Managing everyday life with incontinence can be challenging, but with forward planning most people find a routine that allows them to live their life to the fullest.

Creating a routine

If you have just been diagnosed with incontinence, you're probably feeling anxious about how to manage those occassional accidents. Work with a continence health professional to explore different options to suit your needs and come up with a tailored plan that supports your lifestyle. 

Finding a routine often takes time which can be frustrating, but it's important to persist as advances in new treatments and products mean there are many options available to you.

Some considerations

When planning for everyday life with incontinence, it may be worth considering the following scenarios and situations:

  • home life 
  • work life
  • social outings
  • exercise and sport
  • relationships, intimacy and sex
  • travel.

How you plan for each of these may be different, but some simple strategies to consider include:

  • knowing how long you will be out and making sure you have enough continence products with you (including cleaning and odour neutralising products and a spare set of clothes)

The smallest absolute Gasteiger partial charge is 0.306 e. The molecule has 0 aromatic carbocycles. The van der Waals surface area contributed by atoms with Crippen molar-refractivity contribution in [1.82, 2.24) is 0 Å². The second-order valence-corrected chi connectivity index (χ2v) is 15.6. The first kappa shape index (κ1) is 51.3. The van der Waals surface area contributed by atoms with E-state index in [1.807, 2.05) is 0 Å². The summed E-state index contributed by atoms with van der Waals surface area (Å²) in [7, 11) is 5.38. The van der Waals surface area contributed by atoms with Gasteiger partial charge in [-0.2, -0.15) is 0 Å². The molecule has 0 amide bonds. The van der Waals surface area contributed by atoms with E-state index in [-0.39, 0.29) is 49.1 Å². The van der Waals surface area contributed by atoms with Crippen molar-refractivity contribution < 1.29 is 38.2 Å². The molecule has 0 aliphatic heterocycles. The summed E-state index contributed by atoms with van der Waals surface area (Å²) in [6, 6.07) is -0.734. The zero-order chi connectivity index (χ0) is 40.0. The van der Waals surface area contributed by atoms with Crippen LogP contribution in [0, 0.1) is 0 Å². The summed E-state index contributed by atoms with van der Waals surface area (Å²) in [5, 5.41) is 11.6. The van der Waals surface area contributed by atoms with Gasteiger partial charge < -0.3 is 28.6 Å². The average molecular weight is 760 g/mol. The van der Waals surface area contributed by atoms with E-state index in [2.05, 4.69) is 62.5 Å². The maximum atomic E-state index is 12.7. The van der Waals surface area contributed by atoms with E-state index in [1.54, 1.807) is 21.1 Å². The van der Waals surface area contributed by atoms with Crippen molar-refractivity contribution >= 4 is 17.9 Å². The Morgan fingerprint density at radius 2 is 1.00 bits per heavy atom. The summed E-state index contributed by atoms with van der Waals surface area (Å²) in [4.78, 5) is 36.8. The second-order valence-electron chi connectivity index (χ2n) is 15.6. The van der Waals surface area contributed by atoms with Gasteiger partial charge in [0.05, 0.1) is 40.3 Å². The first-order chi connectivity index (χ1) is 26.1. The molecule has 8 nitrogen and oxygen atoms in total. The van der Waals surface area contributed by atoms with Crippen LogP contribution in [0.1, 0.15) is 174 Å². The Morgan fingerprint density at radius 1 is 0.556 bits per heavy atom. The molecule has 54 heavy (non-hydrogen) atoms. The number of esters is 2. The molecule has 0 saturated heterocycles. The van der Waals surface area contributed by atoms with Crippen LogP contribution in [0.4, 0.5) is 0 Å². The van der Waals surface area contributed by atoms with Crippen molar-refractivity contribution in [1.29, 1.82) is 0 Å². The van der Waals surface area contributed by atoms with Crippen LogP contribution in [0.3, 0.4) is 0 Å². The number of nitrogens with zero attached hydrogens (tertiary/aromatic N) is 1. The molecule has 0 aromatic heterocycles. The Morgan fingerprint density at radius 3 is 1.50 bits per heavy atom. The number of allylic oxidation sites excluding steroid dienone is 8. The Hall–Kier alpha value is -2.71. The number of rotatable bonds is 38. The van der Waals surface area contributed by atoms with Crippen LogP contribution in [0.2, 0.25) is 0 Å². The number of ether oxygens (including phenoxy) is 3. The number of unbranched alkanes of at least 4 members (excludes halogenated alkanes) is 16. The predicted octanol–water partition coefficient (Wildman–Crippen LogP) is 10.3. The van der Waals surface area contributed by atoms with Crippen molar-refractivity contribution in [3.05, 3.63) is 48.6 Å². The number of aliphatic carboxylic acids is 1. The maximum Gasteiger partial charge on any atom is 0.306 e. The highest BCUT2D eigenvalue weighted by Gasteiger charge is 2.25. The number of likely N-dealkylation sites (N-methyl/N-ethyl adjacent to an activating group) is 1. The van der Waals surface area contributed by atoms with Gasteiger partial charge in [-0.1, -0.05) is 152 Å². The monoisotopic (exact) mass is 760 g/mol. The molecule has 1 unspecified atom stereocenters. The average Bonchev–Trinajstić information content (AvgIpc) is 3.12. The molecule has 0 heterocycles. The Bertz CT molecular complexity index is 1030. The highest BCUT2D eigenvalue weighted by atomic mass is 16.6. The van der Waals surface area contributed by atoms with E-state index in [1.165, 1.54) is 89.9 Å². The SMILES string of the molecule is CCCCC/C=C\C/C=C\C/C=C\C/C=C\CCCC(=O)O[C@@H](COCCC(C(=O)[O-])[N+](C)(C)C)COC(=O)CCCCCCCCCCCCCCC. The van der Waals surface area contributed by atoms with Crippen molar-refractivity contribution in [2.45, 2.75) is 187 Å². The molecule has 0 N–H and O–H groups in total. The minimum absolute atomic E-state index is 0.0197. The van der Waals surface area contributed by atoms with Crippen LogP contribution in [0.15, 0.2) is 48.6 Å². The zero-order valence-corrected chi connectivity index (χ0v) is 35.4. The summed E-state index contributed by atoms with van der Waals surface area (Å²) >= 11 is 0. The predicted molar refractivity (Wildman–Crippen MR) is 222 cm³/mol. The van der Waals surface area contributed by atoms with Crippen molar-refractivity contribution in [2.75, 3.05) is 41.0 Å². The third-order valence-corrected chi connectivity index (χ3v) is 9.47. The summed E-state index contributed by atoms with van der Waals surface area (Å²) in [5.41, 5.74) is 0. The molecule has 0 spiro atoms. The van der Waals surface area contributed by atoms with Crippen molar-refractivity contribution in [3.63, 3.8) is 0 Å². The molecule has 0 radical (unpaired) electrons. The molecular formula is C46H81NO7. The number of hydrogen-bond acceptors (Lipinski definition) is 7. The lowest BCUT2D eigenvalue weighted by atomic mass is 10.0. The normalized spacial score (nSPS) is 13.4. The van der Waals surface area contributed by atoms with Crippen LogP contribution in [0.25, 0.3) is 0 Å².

• finding out where the closest toilets are and how accessible these are to you (see the National Public Toilet Map)
  • altering your diet and fluids if these impact your symptoms
  • testing any new strategies at home before you enter a social situation.

SEEK HELP

In many cases incontinence can be prevented, better managed and even cured. Talk to your family doctor or contact the National Continence Helpline on 1800 33 00 66.

The National Continence Helpline is staffed by continence nurse specialists who offer free and confidential information, advice and support. They also provide a wide range of continence-related resources and referrals to local services.

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Last Updated: Wed 15, Jul 2020
Last Reviewed: Wed 18, Mar 2020